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How to author Solution Code for Workspace projects
How to author Solution Code for Workspace projects
George Boorman avatar
Written by George Boorman
Updated over a week ago

The Solution Code provides the end-to-end code used to solve the problem. It should conform to coding best practices and use methods/functions/techniques that learners will be familiar with if they have completed the prerequisite course(s). It should also include code comments throughout so that learners can see why this specific approach has been taken.

R/Python

For R/Python projects the Solution Code will be a single .R or .py file that learners can copy and paste into the Workspace notebook. Here is example Solution Code for the Analyzing Crime in Los Angeles Python project:

# Import required libraries
import pandas as pd
import numpy as np
import matplotlib.pyplot as plt
import seaborn as sns

# Read in and preview the dataset
crimes = pd.read_csv("crimes.csv", parse_dates=["Date Rptd", "DATE OCC"], dtype={"TIME OCC": str})
crimes.head()

## Which hour has the highest frequency of crimes? Store as an integer variable called peak_crime_hour

# Extract the first two digits from "TIME OCC", representing the hour,
# and convert to integer data type
crimes["HOUR OCC"] = crimes["TIME OCC"].str[:2].astype(int)

# Preview the DataFrame to confirm the new column is correct
crimes.head()

# Produce a countplot to find the largest frequency of crimes by hour
sns.countplot(data=crimes, x="HOUR OCC")
plt.show()

# Midday has the largest volume of crime
peak_crime_hour = 12

## Which area has the largest frequency of night crimes (crimes committed between 10pm and 4am)?
## Save as a string variable called peak_night_crime_location
# Filter for the night-time hours
night_time = crimes[crimes["HOUR OCC"].isin([10,11,12,1,2,3,4])]

# Group by "AREA NAME" and count occurrences, filtering for the largest value and saving the "AREA NAME"
peak_night_crime_location = night_time.groupby("AREA NAME",
as_index=False)["HOUR OCC"].count().sort_values("HOUR OCC", ascending=False).iloc[0]["AREA NAME"]

# Print the peak night crime location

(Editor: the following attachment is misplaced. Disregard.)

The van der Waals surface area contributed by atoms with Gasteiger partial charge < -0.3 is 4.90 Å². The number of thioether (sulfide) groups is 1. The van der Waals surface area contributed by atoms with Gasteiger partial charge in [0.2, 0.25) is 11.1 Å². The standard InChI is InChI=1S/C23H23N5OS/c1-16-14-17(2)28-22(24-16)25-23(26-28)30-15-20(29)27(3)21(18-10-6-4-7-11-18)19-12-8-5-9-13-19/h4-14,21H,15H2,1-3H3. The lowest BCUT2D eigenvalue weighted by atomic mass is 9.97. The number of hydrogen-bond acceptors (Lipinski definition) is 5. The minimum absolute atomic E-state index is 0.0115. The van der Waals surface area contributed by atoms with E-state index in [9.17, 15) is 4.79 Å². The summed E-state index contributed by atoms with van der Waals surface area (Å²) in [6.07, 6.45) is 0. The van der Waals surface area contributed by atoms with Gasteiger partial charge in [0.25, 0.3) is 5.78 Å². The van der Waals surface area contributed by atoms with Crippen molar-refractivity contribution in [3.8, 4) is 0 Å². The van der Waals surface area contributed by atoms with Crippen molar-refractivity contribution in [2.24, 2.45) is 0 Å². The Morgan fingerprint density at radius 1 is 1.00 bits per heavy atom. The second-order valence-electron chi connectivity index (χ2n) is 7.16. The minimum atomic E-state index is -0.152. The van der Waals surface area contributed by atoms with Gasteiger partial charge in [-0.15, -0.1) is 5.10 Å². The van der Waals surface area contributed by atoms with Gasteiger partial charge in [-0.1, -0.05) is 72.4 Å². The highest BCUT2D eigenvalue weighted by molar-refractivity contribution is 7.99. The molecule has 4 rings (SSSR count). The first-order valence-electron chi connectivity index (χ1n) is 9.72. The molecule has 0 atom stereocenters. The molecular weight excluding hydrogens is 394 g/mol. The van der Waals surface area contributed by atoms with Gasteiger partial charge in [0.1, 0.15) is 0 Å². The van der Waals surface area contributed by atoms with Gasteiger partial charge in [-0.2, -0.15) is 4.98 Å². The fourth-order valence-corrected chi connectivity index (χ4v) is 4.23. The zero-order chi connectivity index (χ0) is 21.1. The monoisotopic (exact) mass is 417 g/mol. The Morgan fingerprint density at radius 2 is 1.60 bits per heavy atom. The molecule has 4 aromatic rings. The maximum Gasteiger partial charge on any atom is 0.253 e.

print(peak_night_crime_location)

## Identify the number of crimes committed against victims by age group (<18, 18-25, 26-34, 35-44, 45-54, 55-64, 65+)
## Save as a pandas Series called victim_ages
# Create bins and labels for victim age ranges
age_bins = [0, 17, 25, 34, 44, 54, 64, np.inf]
age_labels = ["<18", "18-25", "26-34", "35-44", "45-54", "55-64", "65+"]

# Add a new column using pd.cut() to bin values into discrete intervals
crimes["Age Bracket"] = pd.cut(crimes["Vict Age"],
bins=age_bins,
labels=age_labels)

# Find the category with the largest frequency
victim_ages = crimes["Age Bracket"].value_counts()
print(victim_ages)

SQL

For PostgreSQL, Snowflake, Redshift, or BigQuery projects the Solution Code will be a single .SQL file. As SQL projects generally contain more than one SQL code cell, each query within the Solution Code must be separated by a semi-colon ;. Here is example of Solution Code for the Exploring London's Travel Network Snowflake project:

-- most_popular_transport_types
-- Copy code into first SQL cell
SELECT JOURNEY_TYPE,
SUM(JOURNEYS_MILLIONS) as TOTAL_JOURNEYS_MILLIONS
FROM TFL.JOURNEYS
GROUP BY JOURNEY_TYPE
ORDER BY TOTAL_JOURNEYS_MILLIONS DESC;

-- emirates_airline_popularity
-- Copy code into second SQL cell
SELECT MONTH,
YEAR,
ROUND(JOURNEYS_MILLIONS,2) AS ROUNDED_JOURNEYS_MILLIONS
FROM TFL.JOURNEYS
WHERE JOURNEY_TYPE = 'Emirates Airline' AND ROUNDED_JOURNEYS_MILLIONS IS NOT NULL
ORDER BY ROUNDED_JOURNEYS_MILLIONS DESC
LIMIT 5;

-- least_popular_years_tube
-- Copy code into third SQL cell
SELECT YEAR,
JOURNEY_TYPE,
SUM(JOURNEYS_MILLIONS) as TOTAL_JOURNEYS_MILLIONS
FROM TFL.JOURNEYS
WHERE JOURNEY_TYPE LIKE '%Underground%'
GROUP BY YEAR, JOURNEY_TYPE
ORDER BY TOTAL_JOURNEYS_MILLIONS
LIMIT 5;

For more information about developing SQL projects please see this article.

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